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Author (up) Barraza, F.; Schreck, E.; Lévêque, T.; Uzu, G.; Lopez, F.; Ruales, J.; Prunier, J.; Marquet, A.; Maurice, L. url  doi
  Title Cadmium bioaccumulation and gastric bioaccessibility in cacao: A field study in areas impacted by oil activities in Ecuador Type Journal Article
  Year 2017 Publication Environmental Pollution Abbreviated Journal  
  Volume 229 Issue Pages 950-963  
  Keywords Cacao; Cadmium; Ecuador; Health risk assessment; Uptake and bioaccumulation  
  Abstract Cacao from South America is especially used to produce premium quality chocolate. Although the European Food Safety Authority has not established a limit for cadmium (Cd) in chocolate raw material, recent studies demonstrate that Cd concentrations in cacao beans can reach levels higher than the legal limits for dark chocolate (0.8 mg kg−1, effective January 1st, 2019). Despite the fact that the presence of Cd in agricultural soils is related to contamination by fertilizers, other potential sources must be considered in Ecuador. This field study was conducted to investigate Cd content in soils and cacao cultivated on Ecuadorian farms in areas impacted by oil activities. Soils, cacao leaves, and pod husks were collected from 31 farms in the northern Amazon and Pacific coastal regions exposed to oil production and refining and compared to two control areas. Human gastric bioaccessibility was determined in raw cacao beans and cacao liquor samples in order to assess potential health risks involved. Our results show that topsoils (0–20 cm) have higher Cd concentrations than deeper layers, exceeding the Ecuadorian legislation limit in 39% of the sampling sites. Cacao leaves accumulate more Cd than pod husks or beans but, nevertheless, 50% of the sampled beans have Cd contents above 0.8 mg kg−1. Root-to-cacao transfer seems to be the main pathway of Cd uptake, which is not only regulated by physico-chemical soil properties but also agricultural practices. Additionally, natural Cd enrichment by volcanic inputs must not be neglected. Finally, Cd in cacao trees cannot be considered as a tracer of oil activities. Assuming that total Cd content and its bioaccessible fraction (up to 90%) in cacao beans and liquor is directly linked to those in chocolate, the health risk associated with Cd exposure varies from low to moderate.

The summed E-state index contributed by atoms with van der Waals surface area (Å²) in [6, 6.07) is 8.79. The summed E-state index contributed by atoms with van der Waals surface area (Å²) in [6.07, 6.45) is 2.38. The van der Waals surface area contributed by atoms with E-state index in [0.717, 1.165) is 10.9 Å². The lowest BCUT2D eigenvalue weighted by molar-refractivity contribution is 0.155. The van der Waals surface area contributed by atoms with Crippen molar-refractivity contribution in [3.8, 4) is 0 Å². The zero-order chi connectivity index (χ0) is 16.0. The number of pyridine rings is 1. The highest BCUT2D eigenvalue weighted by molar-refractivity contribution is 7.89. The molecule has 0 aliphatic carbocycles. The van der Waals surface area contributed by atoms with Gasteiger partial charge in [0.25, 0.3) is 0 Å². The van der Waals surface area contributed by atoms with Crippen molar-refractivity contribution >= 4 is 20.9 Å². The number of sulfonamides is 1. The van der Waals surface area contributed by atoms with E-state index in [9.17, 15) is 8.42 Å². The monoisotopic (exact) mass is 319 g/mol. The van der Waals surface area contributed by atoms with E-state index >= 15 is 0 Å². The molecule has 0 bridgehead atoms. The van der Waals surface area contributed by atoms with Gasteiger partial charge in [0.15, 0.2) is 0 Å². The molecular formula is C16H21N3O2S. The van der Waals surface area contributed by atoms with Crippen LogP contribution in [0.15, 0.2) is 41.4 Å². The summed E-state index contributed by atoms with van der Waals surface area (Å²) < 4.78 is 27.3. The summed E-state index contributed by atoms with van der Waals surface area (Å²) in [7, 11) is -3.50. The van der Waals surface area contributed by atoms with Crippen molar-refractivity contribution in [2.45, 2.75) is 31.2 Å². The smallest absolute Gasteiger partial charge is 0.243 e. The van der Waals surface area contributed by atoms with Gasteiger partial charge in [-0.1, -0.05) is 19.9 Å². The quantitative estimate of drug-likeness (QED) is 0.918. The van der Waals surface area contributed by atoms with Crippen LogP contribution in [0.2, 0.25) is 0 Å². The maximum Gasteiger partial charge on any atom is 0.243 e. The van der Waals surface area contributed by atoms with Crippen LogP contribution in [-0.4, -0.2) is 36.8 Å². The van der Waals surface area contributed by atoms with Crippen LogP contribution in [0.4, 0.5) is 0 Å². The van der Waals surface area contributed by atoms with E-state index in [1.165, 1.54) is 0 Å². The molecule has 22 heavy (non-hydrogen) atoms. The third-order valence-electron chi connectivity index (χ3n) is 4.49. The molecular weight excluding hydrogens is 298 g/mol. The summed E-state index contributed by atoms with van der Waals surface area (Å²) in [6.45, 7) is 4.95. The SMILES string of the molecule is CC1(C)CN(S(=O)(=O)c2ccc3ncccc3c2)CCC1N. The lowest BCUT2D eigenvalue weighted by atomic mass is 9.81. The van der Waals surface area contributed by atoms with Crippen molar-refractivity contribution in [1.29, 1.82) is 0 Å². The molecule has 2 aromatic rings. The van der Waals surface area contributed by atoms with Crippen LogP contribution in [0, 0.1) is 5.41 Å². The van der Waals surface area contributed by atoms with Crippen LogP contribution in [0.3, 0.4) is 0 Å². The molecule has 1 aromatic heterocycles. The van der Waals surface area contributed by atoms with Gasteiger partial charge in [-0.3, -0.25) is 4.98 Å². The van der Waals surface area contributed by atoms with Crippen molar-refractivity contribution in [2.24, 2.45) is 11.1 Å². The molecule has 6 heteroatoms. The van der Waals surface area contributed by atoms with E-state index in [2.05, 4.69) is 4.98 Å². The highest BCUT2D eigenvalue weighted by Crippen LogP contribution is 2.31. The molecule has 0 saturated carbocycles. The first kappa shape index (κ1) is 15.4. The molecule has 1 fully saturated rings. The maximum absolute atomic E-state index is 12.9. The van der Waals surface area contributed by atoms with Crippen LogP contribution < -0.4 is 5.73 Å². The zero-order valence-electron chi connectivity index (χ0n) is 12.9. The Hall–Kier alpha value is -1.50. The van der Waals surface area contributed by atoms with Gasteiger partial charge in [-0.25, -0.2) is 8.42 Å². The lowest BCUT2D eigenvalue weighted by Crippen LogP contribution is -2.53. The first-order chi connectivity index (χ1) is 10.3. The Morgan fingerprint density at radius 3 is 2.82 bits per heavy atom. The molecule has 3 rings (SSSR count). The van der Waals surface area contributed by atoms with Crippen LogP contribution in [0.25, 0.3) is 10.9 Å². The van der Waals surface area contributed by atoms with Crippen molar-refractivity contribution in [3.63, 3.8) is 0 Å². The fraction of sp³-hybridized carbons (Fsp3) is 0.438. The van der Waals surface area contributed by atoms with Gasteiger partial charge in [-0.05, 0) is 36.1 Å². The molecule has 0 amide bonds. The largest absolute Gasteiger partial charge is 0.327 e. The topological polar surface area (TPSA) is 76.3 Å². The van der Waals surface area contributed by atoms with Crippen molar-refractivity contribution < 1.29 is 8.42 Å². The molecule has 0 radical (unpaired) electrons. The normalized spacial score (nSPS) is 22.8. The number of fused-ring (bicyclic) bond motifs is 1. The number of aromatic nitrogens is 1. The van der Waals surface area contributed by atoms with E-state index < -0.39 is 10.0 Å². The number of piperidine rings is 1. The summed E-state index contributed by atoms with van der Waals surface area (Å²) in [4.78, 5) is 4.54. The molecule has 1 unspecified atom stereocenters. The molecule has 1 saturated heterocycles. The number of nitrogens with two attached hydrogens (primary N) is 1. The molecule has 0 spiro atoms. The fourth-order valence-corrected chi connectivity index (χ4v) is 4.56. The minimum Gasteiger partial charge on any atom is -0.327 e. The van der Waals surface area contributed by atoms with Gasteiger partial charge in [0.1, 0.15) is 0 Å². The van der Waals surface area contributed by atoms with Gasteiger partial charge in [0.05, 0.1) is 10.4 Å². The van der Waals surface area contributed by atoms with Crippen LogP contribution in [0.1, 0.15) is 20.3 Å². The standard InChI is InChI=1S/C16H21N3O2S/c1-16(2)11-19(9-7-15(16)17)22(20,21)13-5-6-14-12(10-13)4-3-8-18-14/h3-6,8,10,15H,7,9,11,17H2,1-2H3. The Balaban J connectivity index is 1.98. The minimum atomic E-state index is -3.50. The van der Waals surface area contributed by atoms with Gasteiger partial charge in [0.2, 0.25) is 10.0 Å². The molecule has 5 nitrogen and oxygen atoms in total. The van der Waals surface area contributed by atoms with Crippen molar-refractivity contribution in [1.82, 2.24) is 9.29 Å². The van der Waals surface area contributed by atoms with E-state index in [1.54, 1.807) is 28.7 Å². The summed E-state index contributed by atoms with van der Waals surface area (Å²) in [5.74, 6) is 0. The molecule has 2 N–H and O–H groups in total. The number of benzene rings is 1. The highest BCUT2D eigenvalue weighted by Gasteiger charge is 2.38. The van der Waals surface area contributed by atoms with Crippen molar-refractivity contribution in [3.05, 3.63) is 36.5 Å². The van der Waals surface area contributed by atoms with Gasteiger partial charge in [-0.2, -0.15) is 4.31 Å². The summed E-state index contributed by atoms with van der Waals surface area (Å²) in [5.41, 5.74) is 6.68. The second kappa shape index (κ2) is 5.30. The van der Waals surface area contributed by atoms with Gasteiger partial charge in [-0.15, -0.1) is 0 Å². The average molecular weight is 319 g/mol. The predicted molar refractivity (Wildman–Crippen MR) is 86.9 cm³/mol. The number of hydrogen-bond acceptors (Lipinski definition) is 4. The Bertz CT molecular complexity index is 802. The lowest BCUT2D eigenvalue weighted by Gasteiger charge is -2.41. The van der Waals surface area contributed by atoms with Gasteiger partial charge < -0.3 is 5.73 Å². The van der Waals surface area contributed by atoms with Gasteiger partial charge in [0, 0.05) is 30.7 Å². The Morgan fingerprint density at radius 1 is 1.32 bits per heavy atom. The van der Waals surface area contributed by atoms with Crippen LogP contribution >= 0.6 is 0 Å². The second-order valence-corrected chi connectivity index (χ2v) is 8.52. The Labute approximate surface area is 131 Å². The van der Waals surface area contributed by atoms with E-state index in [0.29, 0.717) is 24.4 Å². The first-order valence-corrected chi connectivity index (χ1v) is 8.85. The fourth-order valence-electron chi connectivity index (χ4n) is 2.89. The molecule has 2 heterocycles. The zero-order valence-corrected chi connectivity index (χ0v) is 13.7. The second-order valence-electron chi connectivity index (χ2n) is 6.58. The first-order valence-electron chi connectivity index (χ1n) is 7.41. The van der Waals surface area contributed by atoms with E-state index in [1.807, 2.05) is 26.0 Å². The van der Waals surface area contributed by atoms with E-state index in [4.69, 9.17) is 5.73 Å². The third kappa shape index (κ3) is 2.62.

Address Laboratoire des Sciences du Bois, UMR EcoFoG, ZI Pariacabo, Kourou, French Guiana  
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  Area Expedition Conference  
  Notes Cited By :1; Export Date: 4 June 2018 Approved no  
  Call Number EcoFoG @ webmaster @ Serial 806  
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